That’s a description worthy of few, but Smoak, who was a popular player on the scene in the ’70s and ’80s, earned it. Just ask people who saw him play. Better yet, talk to the people who played with him in bands such as The Brother Band, The Lame Ducks, The Whatever Band and The Rob Crosby Group.
“His songwriting, vocal and musical skills made him one of the most important musical artists to ever live and work in Columbia,” Crosby said. “Frank was the consummate gentleman and intellectual with a keen mind and a wry wit.
“His many friends will miss his warm, if reserved, spirit, his loyalty and his amazing talent.”
Smoak was 63. A memorial service is at 2 p.m. on Saturday at Dunbar Funeral Home’s Devine Street Chapel, 3926 Devine St. After the ceremony, a wake will be held at Utopia Food & Spirits, 3830 Rosewood Drive.
“Everybody that knows Frank knows that there will be music there,” Margie Hicks, a bandmate of Smoak’s in The Rob Crosby Group, said.
It was some time in the ’80s, Hicks said, that The Rob Crosby Group toured Europe for the Department of Defense, performing at concerts attended by NATO troops. Between shows, the band had five days to kill in Madrid, Spain. Smoak and Hicks objected to staying in the city.
“All of us were broke,” she recalled. “We were just making enough to cover our expenses. The Department of Defense didn’t pay enough money.”
Hicks said Smoak, who spent part of his childhood in Germany and France, rented a Peugeot and the two of them drove through France’s mountains.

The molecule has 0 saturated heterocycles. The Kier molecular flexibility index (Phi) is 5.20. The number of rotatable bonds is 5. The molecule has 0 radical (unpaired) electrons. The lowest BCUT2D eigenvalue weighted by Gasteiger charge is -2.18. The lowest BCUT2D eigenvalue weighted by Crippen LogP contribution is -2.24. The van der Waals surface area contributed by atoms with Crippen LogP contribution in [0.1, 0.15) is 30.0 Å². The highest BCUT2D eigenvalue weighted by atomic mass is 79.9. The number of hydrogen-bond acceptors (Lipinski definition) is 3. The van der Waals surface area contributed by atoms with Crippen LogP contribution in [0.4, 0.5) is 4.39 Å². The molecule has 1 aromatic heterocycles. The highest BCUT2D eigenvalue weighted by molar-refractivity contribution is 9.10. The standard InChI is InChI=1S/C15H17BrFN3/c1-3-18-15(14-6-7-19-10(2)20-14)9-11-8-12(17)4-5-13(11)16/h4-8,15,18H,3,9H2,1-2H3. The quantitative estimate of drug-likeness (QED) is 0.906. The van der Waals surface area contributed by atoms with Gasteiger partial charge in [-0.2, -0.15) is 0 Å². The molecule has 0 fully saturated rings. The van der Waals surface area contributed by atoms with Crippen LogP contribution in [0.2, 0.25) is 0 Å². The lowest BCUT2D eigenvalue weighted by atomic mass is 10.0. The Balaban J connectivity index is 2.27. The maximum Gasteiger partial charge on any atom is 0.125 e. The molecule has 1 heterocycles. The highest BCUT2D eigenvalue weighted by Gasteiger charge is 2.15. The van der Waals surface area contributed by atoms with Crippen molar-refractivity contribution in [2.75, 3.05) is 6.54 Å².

“We did a five-day tour and it was so much fun,” Hicks, a vocalist in the band, said. “We lived on wine, cheese and bread.”
They stayed in farmhouses along the way. Hicks chuckled when she recalled that some of their French hosts didn’t like the concept of giving them a room with two beds.
“Frank and I got a big giggle out of that for the rest of our lives,” she said.
Smoak could adapt to just about any style — blues, rock, country. He once played weekly gigs with the Amazing Buddy Ray. From Sunday’s obituary printed in The State: “Frank will be remembered by all who knew him for his kind heart and his magical skill with his Fender Stratocaster guitar.”
Smoak was a supremely talented guitarist who could play circles around other players, but he wasn’t a showoff. He just played the music.
“He was a graceful,” Hicks said. “As far as his whole stage presence, the way he presented himself, there was no ego involved.”
Off the stage, Smoak was reserved, quiet. Nobody had to ask him twice if he wanted to jam, but his arm had to be twisted a bit to attend dinner or a party.
“If he had something to say, you needed to listen,” Hicks said. “He was a very brilliant guy. He didn’t say much, but he said a lot, if you know what I mean.”
“He was a really humorous and a really nice guy,” Toglio, a drummer, said. “He was cordial to everybody. That’s why it’s hard sometimes, why some go and some don’t at such an early age like that.”
Smoak’s health rapidly declined in just over two years. According to Hicks, Smoak has a large mass in his esophagus, the passage to the stomach for food and drink in the human body. The edges weren’t cancerous, but it was too big to biopsy. Smoak couldn’t swallow solids or liquids.
“His esophagus just quit functioning for him,” Hicks said. “He wasn’t forthcoming with his struggle, and none of us knew. It was a hard way to lose someone you love. By the time he was able to reach out to someone, it was basically too late.
“We’re all kind of holding each other up. It’s just not been the way I wanted to see that man fly away.”
What’s left is the music.
“We’re going to have a throwdown at Utopia, I can guarantee you that,” Hicks said. “You have to. That’s where his life was.”